Does Remote Working Hurt Women's Progress?

5 Minutes

Does remote working hurt women’s progress? By Laura Rofe, Strategic Partnerships Manager at ...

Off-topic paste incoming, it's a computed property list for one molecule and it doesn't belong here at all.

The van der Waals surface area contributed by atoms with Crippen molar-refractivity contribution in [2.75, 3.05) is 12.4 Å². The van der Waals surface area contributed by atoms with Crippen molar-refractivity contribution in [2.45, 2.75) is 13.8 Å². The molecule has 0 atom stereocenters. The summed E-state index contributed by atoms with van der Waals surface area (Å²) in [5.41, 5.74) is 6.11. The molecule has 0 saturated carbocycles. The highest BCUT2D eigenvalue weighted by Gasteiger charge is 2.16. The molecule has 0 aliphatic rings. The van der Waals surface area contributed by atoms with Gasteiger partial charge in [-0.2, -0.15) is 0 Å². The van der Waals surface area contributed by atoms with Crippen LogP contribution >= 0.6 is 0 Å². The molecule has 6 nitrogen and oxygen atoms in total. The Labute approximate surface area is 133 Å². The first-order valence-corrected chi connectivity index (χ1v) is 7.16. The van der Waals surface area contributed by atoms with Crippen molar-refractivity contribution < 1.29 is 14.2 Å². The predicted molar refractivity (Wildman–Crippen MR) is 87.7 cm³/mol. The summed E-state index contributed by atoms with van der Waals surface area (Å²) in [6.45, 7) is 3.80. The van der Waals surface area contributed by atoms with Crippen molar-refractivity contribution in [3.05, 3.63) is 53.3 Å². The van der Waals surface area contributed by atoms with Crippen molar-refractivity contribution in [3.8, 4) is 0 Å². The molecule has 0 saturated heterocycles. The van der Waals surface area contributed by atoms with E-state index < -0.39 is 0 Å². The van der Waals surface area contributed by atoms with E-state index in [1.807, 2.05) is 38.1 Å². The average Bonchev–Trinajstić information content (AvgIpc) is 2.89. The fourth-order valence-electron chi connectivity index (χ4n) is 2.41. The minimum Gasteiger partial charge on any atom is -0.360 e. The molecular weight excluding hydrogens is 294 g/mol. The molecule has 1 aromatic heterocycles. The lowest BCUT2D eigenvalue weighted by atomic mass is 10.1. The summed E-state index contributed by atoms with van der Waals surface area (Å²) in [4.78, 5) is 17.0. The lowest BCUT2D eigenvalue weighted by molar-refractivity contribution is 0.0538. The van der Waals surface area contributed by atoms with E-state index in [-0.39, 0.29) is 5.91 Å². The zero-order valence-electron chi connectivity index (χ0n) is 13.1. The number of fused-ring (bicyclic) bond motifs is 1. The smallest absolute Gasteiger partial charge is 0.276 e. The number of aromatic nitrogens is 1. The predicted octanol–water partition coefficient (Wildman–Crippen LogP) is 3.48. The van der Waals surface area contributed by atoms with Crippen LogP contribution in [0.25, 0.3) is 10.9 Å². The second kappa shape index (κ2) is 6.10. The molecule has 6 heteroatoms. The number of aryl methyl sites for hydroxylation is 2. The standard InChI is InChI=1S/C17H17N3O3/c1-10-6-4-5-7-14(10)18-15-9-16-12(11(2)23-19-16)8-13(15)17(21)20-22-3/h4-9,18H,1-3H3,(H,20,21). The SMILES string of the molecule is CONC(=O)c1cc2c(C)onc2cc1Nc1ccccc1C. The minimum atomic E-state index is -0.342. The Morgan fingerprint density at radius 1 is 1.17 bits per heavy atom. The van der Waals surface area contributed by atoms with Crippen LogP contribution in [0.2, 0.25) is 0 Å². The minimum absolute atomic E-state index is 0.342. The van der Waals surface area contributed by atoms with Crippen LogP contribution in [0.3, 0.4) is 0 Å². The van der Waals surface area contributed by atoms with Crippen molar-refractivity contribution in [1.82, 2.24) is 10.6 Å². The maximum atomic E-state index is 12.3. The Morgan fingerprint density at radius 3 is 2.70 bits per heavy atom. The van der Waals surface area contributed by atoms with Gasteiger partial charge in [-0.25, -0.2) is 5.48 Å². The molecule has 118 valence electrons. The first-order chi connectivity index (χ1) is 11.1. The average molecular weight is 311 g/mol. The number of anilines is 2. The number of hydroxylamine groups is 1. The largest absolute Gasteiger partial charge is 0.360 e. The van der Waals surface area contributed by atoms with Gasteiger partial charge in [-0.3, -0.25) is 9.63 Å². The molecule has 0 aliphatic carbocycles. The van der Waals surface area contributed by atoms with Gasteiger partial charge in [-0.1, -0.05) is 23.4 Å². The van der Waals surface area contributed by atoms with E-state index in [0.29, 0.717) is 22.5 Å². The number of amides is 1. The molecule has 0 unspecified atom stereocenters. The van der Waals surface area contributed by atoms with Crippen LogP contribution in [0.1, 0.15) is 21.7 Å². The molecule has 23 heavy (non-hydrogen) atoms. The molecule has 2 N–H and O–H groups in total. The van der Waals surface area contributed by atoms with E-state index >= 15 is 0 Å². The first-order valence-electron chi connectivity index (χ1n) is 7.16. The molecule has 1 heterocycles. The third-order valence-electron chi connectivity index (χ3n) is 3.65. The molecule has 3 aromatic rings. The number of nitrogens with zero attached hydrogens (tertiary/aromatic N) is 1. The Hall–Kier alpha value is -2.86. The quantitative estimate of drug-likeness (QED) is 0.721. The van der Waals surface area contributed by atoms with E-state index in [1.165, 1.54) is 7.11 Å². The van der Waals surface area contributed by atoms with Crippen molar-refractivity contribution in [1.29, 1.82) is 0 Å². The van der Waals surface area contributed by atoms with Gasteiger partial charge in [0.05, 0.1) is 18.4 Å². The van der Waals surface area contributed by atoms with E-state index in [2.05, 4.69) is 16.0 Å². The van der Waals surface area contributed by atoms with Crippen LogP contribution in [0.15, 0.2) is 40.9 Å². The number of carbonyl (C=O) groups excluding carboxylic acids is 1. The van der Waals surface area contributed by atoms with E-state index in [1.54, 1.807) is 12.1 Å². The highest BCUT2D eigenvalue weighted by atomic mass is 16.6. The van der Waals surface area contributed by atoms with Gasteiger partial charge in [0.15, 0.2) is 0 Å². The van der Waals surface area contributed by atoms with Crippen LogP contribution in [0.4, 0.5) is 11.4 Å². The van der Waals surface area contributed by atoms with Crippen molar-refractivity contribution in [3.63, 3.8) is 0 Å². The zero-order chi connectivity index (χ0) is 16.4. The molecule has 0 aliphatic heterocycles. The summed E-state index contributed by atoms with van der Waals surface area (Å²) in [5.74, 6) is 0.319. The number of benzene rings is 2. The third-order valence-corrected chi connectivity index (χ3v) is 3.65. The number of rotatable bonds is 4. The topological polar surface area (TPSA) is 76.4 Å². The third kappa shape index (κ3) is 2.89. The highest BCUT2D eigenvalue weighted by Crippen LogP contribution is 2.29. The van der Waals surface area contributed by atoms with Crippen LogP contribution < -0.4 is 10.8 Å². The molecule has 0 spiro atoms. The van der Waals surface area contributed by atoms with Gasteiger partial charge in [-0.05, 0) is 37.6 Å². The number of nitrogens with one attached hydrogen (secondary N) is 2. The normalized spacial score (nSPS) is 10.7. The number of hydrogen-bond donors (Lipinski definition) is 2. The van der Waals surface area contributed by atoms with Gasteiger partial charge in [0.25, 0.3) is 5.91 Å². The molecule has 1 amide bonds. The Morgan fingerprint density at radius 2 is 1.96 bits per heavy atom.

Does remote working hurt women’s progress? By Laura Rofe, Strategic Partnerships Manager at PPRO Over the last two years, the number of Europeans working regularly from home has at least doubled [1]. In some ways, that’s great. It’s more convenient. It cuts the time and money spent on commuting. And it can enable a better work-life balance. But there are potential downsides. If everyone is working remotely much of the time, it’s easy for people to become disconnected from the larger team and for their work to go under appreciated. While this can impact anyone, there is the risk that it will particularly disadvantage women. A survey published last year found that two-thirds of millennial women believe they’ll miss career opportunities by not being in the office. Many of us have spent years building formal and informal mentorship and networking programmes designed to give women access to the types of professional relationships and opportunities that men often enjoyed as a matter of course. If we all become, just a face — or voice — on a computer screen, we risk all the work unraveling. So, what can employers do, to ensure that women’s work and talent continues to be seen, recognized and rewarded in this new era of remote and hybrid working? Tips for managing remote or hybrid teams 1. Never treat remote staff as an afterthought. Any company announcement or meeting should be set up to allow remote staff to dial in, so they get the news at the same time as everyone else. 2. Allow, and encourage, employees to nominate and highlight their and their colleagues’ successes and contributions. Have a system which enables them to do this. 3. Ensure that all opportunities aren’t just publicized to everyone, remote and on site, but that it is clear they are open to everyone who wants to apply for them, no matter where they work. 4. The company should develop best practices for managing hybrid teams, formalize these in official training and make sure that all managers take that training. Keeping track of progress (or lack thereof) Companies should also monitor what impact working remotely has on their staff’s careers. Do women who work from home take longer to get promoted than men — or than women who work on site? And so on. Look at the data. If remote working is undoing gender-equality gains, the sooner you see that in the data, the sooner you can do something about it. At PPRO, where over 40% of our team is female, learning and progression is a huge focus. We are always discussing how to best place and carry out processes and initiatives that promote and recognise staff members in ways that are adaptive to flexible working. Making your voice heard How can we as women ensure that our work is recognized even when we work apart from our colleagues? For starters, keep your manager informed about what you’re doing — and how it contributes to the team’s or the company’s success. Maintain open communication which can be via various channels that work for you and your manager for example; regular catch ups that are scheduled in the diary, sending brief messages regarding the week's accomplishments and challenges. Make sure you record the hours you work. This is particularly important, as home working often leads to a blurring between work time and personal life. Make sure your company knows not just about your results, but the effort you put in to achieve them. Finally, if a chance to work with teams beyond your normal role comes up, and if you are in a position to do so, grab it. This will help boost your profile within the company and ensure that you are not simply a name on a list or a ghost in the machine. And the kind of peer recognition that flows from this sort of opportunity strengthens your relationships within the company and reinforces how valuable you are. Remote and hybrid working has the potential to be one of the most positive developments in the workplace in decades. But to realize that potential, we need to ensure that this shift doesn’t disadvantage women and other traditionally excluded groups in the workplace. [FOOTNOTES] 1.
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